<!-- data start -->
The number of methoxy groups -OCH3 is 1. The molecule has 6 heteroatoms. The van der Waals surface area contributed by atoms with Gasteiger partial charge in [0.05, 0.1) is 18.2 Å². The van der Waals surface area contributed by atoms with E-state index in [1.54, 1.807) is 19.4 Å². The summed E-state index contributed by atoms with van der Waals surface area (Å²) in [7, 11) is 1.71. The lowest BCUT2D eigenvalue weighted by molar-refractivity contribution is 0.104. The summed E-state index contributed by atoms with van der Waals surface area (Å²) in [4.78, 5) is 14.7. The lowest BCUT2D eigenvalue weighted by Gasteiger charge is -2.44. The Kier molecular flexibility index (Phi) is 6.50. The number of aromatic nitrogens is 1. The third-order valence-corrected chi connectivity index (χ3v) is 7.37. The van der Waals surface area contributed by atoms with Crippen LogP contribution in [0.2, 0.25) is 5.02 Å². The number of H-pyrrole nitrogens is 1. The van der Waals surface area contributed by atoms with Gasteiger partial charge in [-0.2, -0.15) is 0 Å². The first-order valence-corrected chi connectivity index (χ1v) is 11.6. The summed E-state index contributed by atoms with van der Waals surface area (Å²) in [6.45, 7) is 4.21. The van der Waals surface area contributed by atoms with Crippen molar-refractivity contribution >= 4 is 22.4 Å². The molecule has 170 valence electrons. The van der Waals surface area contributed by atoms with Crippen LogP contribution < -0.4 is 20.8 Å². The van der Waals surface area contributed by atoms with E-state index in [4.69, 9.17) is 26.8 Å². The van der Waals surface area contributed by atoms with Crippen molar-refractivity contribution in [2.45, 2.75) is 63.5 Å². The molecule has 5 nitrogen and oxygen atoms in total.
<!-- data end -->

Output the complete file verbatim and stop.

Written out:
The number of methoxy groups -OCH3 is 1. The molecule has 6 heteroatoms. The van der Waals surface area contributed by atoms with Gasteiger partial charge in [0.05, 0.1) is 18.2 Å². The van der Waals surface area contributed by atoms with E-state index in [1.54, 1.807) is 19.4 Å². The summed E-state index contributed by atoms with van der Waals surface area (Å²) in [7, 11) is 1.71. The lowest BCUT2D eigenvalue weighted by molar-refractivity contribution is 0.104. The summed E-state index contributed by atoms with van der Waals surface area (Å²) in [4.78, 5) is 14.7. The lowest BCUT2D eigenvalue weighted by Gasteiger charge is -2.44. The Kier molecular flexibility index (Phi) is 6.50. The number of aromatic nitrogens is 1. The third-order valence-corrected chi connectivity index (χ3v) is 7.37. The van der Waals surface area contributed by atoms with Crippen LogP contribution in [0.2, 0.25) is 5.02 Å². The number of H-pyrrole nitrogens is 1. The van der Waals surface area contributed by atoms with Gasteiger partial charge in [-0.2, -0.15) is 0 Å². The first-order valence-corrected chi connectivity index (χ1v) is 11.6. The summed E-state index contributed by atoms with van der Waals surface area (Å²) in [6.45, 7) is 4.21. The van der Waals surface area contributed by atoms with Crippen molar-refractivity contribution >= 4 is 22.4 Å². The molecule has 170 valence electrons. The van der Waals surface area contributed by atoms with Crippen LogP contribution < -0.4 is 20.8 Å². The van der Waals surface area contributed by atoms with E-state index in [4.69, 9.17) is 26.8 Å². The van der Waals surface area contributed by atoms with Crippen molar-refractivity contribution in [2.45, 2.75) is 63.5 Å². The molecule has 5 nitrogen and oxygen atoms in total.